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I'll be at the ALA Midwinter Meeting

ALA Midwinter logo

I will be attending this year's American Library Association Midwinter Meeting being held at the Pennsylvania Convention Center in Philadelphia over the long weekend of January 24 through 28.

You will be able to catch me on Sunday January 27 at the Science Fiction & Fantasy Writers of America booth (#409) in the Exhibit Hall, from 9 a.m. to 11 a.m.

If you happen to be around, please drop by and say hello!
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For young writers everywhere

The Alpha Science Fiction, Fantasy and Horror Workshop for Young Writers (ages 14 – 19) will be held at the University of Pittsburgh’s Greensburg Campus on July 25 – August 3, 2014. Students from all over the world will get to spend ten days working with professional authors, Tobias S. Buckell, Bruce Coville, Tamora Pierce, and Rachel Swirsky.

From their website:

Learn about writing and publishing. Meet other teens who share your interest in writing speculative fiction. Talk about short stories, novels, and films. Have your submission story critiqued. Brainstorm new story ideas, write a first draft, receive feedback, and rewrite. Attend readings by the authors. Do a public reading. Learn about submitting for publication, and send off your story at our manuscript mailing party.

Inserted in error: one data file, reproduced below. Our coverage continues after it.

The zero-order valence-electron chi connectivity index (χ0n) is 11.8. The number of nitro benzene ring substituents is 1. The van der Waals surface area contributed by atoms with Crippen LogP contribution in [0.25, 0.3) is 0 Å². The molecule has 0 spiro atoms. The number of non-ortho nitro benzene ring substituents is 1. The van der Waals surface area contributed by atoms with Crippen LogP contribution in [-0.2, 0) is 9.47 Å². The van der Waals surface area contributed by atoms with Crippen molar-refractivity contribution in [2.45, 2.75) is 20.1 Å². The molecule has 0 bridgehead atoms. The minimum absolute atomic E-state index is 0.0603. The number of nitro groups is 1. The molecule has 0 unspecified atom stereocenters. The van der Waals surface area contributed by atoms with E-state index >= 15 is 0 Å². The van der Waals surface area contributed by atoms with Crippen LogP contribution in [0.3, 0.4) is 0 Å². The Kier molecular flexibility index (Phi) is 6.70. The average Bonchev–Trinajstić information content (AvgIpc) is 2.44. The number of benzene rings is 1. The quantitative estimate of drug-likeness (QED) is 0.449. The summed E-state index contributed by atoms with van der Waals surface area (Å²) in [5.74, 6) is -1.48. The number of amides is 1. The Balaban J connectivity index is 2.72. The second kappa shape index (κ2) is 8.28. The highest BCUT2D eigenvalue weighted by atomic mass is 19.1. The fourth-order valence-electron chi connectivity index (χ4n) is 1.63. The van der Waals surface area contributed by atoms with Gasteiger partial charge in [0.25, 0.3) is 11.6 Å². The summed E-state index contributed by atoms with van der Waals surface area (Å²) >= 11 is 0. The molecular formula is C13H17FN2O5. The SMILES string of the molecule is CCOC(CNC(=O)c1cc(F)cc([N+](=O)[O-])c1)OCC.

. . .
2014 will be Alpha’s thirteenth year. Previous attendees have placed in the Dell Magazines Award and Writers of the Future contests, and have sold stories to Clarkesworld, Strange Horizons, Fantasy Magazine, Daily Science Fiction, Cicada, Beneath Ceaseless Skies, Lady Churchill’s Rosebud Wristlet, Nature Futures, Pseudopod and more.

The tuition is $1100 and includes all workshop-related costs, but does not include transportation to and from Pittsburgh. Limited scholarships are available for students in need of financial aid.

To get more information and to apply, go to their website: (Deadline is March 2, 2014.)
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Arthur and Neil Gaiman

When my kids were small, they were big Arthur fans--one of their must-see shows on PBS. As they grew, they discovered Neil Gaiman's work in picture books, children books, comic books, and eventually adult novels--and became big Gaiman fans. It tickled me to learn that Neil Gaiman was recently featured in an Arthur episode, which discusses writing graphic novels and falafel philosophy. Yes, it does work.

(The link currently has the video imbedded in it--I'm not sure how long that will remain.)
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In the ad-copy-not-to-use dept.

The headline: "She'll create ski lodge envy."

The copy: "After a day on the slopes, she's ready for that first steaming sip of Irish coffee. What she's not prepared for are the other gals, bundled in bulky fleece, wishing they looked like her." [Insert glowing product description.]

Because you know, every woman's wish is to be both prettier than and disliked by other women. And being pretty means being disliked, right?*

The catalog's safely in the recycling bin.

* Leaving aside here the bulky = ugly problem...